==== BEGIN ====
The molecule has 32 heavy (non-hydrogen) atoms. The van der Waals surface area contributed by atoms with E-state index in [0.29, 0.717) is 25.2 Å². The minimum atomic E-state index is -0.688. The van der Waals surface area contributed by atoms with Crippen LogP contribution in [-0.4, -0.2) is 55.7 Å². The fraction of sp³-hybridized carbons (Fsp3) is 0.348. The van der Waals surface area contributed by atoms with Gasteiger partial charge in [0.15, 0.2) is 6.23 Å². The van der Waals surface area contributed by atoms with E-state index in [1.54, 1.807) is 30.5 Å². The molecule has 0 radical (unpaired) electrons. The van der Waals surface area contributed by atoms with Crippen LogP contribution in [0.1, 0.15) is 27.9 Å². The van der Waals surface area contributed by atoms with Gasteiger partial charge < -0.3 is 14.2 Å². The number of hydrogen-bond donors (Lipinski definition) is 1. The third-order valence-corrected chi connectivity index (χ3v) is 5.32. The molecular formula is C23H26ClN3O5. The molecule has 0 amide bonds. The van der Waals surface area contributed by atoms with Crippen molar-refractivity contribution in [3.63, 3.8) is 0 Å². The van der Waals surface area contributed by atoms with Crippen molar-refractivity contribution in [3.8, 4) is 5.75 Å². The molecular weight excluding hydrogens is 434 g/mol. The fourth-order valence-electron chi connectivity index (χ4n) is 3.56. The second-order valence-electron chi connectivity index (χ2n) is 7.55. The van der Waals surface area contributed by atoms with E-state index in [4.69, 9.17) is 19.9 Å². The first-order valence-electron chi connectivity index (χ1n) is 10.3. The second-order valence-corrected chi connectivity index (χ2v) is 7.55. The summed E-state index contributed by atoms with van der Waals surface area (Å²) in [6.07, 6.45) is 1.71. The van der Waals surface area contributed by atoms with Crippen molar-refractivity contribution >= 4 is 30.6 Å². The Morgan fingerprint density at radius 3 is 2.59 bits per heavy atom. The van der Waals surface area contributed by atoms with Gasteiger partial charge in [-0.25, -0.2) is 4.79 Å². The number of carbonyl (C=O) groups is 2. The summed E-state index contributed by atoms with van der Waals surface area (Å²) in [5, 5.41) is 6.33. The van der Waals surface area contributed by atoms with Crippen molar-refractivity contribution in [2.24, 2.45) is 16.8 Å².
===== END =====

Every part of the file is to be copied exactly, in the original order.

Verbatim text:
The molecule has 32 heavy (non-hydrogen) atoms. The van der Waals surface area contributed by atoms with E-state index in [0.29, 0.717) is 25.2 Å². The minimum atomic E-state index is -0.688. The van der Waals surface area contributed by atoms with Crippen LogP contribution in [-0.4, -0.2) is 55.7 Å². The fraction of sp³-hybridized carbons (Fsp3) is 0.348. The van der Waals surface area contributed by atoms with Gasteiger partial charge in [0.15, 0.2) is 6.23 Å². The van der Waals surface area contributed by atoms with E-state index in [1.54, 1.807) is 30.5 Å². The molecule has 0 radical (unpaired) electrons. The van der Waals surface area contributed by atoms with Crippen LogP contribution in [0.1, 0.15) is 27.9 Å². The van der Waals surface area contributed by atoms with Gasteiger partial charge < -0.3 is 14.2 Å². The number of hydrogen-bond donors (Lipinski definition) is 1. The third-order valence-corrected chi connectivity index (χ3v) is 5.32. The molecular formula is C23H26ClN3O5. The molecule has 0 amide bonds. The van der Waals surface area contributed by atoms with Crippen molar-refractivity contribution in [3.63, 3.8) is 0 Å². The van der Waals surface area contributed by atoms with Crippen molar-refractivity contribution in [3.8, 4) is 5.75 Å². The molecular weight excluding hydrogens is 434 g/mol. The fourth-order valence-electron chi connectivity index (χ4n) is 3.56. The second-order valence-electron chi connectivity index (χ2n) is 7.55. The van der Waals surface area contributed by atoms with E-state index in [4.69, 9.17) is 19.9 Å². The first-order valence-electron chi connectivity index (χ1n) is 10.3. The second-order valence-corrected chi connectivity index (χ2v) is 7.55. The summed E-state index contributed by atoms with van der Waals surface area (Å²) in [6.07, 6.45) is 1.71. The van der Waals surface area contributed by atoms with Crippen molar-refractivity contribution >= 4 is 30.6 Å². The Morgan fingerprint density at radius 3 is 2.59 bits per heavy atom. The van der Waals surface area contributed by atoms with Gasteiger partial charge in [-0.25, -0.2) is 4.79 Å². The number of carbonyl (C=O) groups is 2. The summed E-state index contributed by atoms with van der Waals surface area (Å²) in [5, 5.41) is 6.33. The van der Waals surface area contributed by atoms with Crippen molar-refractivity contribution in [2.24, 2.45) is 16.8 Å².